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JACK WEATHERLY — Book Festival cancellation won’t stop the flow


In case you missed the news, the sixth annual Mississippi Book Festival, scheduled for Aug. 15, will not be held due to the coronavirus.

Such is the way in the Year of the Plague, no or not yet.

But that doesn’t mean that writing in the Magnolia State and elsewhere has stopped.

The Mississippi pipeline for the “literary lawn party” in and around the state Capitol, which has set attendance record after record,  is being loaded for next year, to be sure.

Michael Farris Smith is taking an intriguing detour with his next novel.

“Nick” will be a prequel to F. Scott Fitzgerald’s immortal “The Great Gatsby.”

That’s possible now because the Fitzgerald novel’s copyright will expire on Jan. 1, and the work will become part of he public domain, meaning it’s fair game for creative efforts based on the famous novel.

Smith’s novel, to be released Jan. 5 by Little Brown, will center on Nick Carraway, the narrator of “Gatsby.”

“The prequel takes place a few years before Carraway rents a house in the West Egg district of Long Island and encounters the enigmatic multimillionaire Jay Gatsby,” according to a release.

Smith, an Oxford resident, has established himself as an inheritor of the Southern literary mantle.

His books of fiction are gothic, save for one.

That was his first, “The Hands of Strangers,” a novella set in Paris and written with a Hemingwayesque style.

Smith won’t necessarily emulate Fitzgerald’s elegant style, though he has the chops to do it.

He has made a career of primarily writing about down-and-outers.

Interestingly, with Carraway “[embarking] on ‘a transcontinental redemptive journey’ to escape the horrors he witnessed during the trench warfare of the First World War,” that sounds like it should play into Smith’s wheelhouse.

It’s enough to say that he believes it does.

Whether we will see or hear about Gatsby in “Nick” is an intriguing notion.

Smith said in an email to a question about that: “The novel leads up to Nick’s first moments in West Egg but I’d like to leave it at that for now.”


In the on-deck circle is Lawrence Wells’ “In the Shadow of William Faulkner: a Memoir.”

That will be out Sept. 1 under the University Press of Mississippi imprimatur.

Wells was founder, along with his wife, Dean Faulkner Wells, of the Yoknapatapha Press in Oxford.

Dean Faulkner Wells, of course, was William Faulkner’s niece.

Larry Wells befriended Barry Hannah, Willie Morris, Larry Brown and many other writers who adopted Oxford as a home.

“He became both participant and observer to the deeds and misdeeds of a rowdy collection of talented authors living in Faulkner’s shadow,” the University Press said.

Coincidentally, yours truly suggested to another Oxford-based writer not long ago, before news of Wells’ book was made public, that he could be the right man to delve into the skinny of that culture.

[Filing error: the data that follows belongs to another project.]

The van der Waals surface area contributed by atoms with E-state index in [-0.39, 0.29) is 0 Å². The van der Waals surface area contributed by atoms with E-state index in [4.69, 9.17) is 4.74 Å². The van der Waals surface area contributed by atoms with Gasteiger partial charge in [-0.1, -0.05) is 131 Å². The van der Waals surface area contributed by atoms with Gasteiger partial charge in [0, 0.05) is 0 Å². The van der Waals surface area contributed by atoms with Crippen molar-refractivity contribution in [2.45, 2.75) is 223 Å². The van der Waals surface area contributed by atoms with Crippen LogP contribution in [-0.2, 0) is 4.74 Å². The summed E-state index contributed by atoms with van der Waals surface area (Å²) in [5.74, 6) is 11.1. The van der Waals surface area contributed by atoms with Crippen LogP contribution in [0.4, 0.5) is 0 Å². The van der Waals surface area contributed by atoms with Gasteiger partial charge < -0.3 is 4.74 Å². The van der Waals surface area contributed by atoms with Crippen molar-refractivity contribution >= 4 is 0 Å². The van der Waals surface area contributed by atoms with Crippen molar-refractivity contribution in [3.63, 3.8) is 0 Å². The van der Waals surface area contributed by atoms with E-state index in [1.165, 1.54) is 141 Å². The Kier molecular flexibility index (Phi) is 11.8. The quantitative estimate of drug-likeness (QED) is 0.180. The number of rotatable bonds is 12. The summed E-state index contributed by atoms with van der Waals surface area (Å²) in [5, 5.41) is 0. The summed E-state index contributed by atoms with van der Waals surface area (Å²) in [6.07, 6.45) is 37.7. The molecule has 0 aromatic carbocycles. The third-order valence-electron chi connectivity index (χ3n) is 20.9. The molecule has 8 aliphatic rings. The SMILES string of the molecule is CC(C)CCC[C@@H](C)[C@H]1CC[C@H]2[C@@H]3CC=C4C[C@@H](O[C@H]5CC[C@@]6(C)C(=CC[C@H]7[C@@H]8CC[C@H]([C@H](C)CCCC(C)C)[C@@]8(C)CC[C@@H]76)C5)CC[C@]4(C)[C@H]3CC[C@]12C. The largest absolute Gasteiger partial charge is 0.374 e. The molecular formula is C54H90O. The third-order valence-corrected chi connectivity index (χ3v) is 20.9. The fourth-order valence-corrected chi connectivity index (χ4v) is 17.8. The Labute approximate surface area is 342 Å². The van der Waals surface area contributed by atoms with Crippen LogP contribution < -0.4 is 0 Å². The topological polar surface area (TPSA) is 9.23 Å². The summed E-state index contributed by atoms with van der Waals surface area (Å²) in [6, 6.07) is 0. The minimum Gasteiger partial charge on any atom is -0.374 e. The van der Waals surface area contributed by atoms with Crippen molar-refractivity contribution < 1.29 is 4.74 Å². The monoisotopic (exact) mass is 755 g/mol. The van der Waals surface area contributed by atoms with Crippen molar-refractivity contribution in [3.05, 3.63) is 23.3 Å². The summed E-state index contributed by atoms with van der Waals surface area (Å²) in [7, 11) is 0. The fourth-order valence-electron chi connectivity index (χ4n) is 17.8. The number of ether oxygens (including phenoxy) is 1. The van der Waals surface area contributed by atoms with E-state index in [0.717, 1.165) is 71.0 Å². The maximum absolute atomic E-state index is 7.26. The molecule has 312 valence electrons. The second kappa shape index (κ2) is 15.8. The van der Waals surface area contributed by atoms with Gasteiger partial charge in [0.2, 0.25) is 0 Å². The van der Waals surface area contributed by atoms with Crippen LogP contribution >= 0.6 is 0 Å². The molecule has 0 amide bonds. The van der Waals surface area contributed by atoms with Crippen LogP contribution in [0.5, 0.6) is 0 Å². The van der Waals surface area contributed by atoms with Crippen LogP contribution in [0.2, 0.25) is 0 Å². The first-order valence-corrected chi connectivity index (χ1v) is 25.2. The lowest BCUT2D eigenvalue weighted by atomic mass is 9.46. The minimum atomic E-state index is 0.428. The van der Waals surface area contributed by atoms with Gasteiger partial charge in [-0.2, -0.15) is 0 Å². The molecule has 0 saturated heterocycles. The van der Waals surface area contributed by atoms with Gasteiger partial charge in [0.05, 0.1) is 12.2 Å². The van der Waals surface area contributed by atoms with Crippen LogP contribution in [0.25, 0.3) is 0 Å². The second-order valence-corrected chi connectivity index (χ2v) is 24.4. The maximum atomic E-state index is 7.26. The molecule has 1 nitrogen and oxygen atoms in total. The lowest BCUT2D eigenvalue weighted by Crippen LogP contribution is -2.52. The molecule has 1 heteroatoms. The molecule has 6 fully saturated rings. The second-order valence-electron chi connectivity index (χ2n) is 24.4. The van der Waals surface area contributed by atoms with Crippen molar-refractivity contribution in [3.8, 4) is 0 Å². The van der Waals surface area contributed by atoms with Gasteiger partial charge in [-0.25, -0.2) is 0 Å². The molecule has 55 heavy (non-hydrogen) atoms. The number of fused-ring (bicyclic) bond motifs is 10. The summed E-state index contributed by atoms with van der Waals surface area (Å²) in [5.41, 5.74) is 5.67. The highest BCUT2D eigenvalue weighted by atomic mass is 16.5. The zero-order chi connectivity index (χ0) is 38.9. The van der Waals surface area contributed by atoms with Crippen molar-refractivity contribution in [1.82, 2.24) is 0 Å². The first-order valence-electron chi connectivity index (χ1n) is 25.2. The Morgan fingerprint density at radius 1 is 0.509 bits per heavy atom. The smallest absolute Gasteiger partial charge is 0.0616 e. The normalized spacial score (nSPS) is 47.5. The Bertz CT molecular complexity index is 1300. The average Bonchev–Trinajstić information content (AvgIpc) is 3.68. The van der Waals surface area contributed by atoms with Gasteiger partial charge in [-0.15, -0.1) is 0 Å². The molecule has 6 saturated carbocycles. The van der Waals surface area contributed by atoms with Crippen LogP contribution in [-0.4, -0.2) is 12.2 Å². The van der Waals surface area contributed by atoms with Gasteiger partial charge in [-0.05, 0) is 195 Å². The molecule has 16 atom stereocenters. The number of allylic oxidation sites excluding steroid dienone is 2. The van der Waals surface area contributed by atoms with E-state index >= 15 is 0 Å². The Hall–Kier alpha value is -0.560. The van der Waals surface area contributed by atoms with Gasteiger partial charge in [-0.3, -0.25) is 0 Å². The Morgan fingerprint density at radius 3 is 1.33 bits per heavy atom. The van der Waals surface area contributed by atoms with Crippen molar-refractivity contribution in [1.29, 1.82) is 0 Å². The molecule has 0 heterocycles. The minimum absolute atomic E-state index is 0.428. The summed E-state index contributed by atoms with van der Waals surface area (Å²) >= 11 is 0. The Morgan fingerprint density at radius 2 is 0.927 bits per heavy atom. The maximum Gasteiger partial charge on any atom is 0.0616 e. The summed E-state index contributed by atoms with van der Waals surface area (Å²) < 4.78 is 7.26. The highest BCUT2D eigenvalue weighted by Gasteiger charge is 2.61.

Industries thrive on such things — Hannah’s troubled genius and the nurturing Morris, a truth-telling Mr. Mississippi, both tragically fueled by whiskey, made for a volatile mix.

* * *

Another imminent book by a Mississippian, British expatriate Richard Grant, takes a look at another institution.

Just when you thought you knew everything about the fabled city of Natchez.

Grant’s “Dispatches from Pluto,” published in 2015, perhaps opened the eyes of readers in the state that has historically resisted “outsider” criticism – and strangely endeared himself in doing so.

His view from an anchorage in the Delta for a year was unblinking but not condescending. (He and his wife and daughter now live in Jackson.)

Now another deep dive.

“The Deepest South of All: True Stories From Natchez, Mississippi” takes a look at the eccentricities of the contemporary version of this town all to itself on the big river and recalls its status as the richest town in the country in its doomed antebellum glory that still thrives for tourists as a shop window version of the past.

Note how the full subtitle of the book, which is also due out on Sept. 1, includes the name of the state. That’s for Yankees and other foreigners, who are very welcome in this vestige of the Old South.

One wonders, contrarily perhaps, how a recent decision to change the state flag will affect tourism.

Could someone from Columbus, Ohio, say, or London be disappointed from a historical perspective to no longer see the Confederate symbol flying over government buildings?

After a majority of state legislators voted to change the state’s 126-year-old flag (91-23 in the House and 37-14 in the Senate), Gov. Tate Reeves signed it on June 30 into public-property oblivion, save for  museums.

On Nov. 3, Mississippi voters will decide on the exactly which new symbol will fly over the state.

All we know right now is that it will not have the Confederate battle flag in its design.

How much that will change or reflect the hearts and minds of Mississippians – two-thirds of whom cast ballots in 2001 to keep the old flag — remains to be seen, though a lot of muddy water has passed beneath the state’s creaky bridges since then.

» JACK WEATHERLY is a reporter at the Mississippi Business Journal. He can be reached at jack.weatherly@msbusiness.com.


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About Jack Weatherly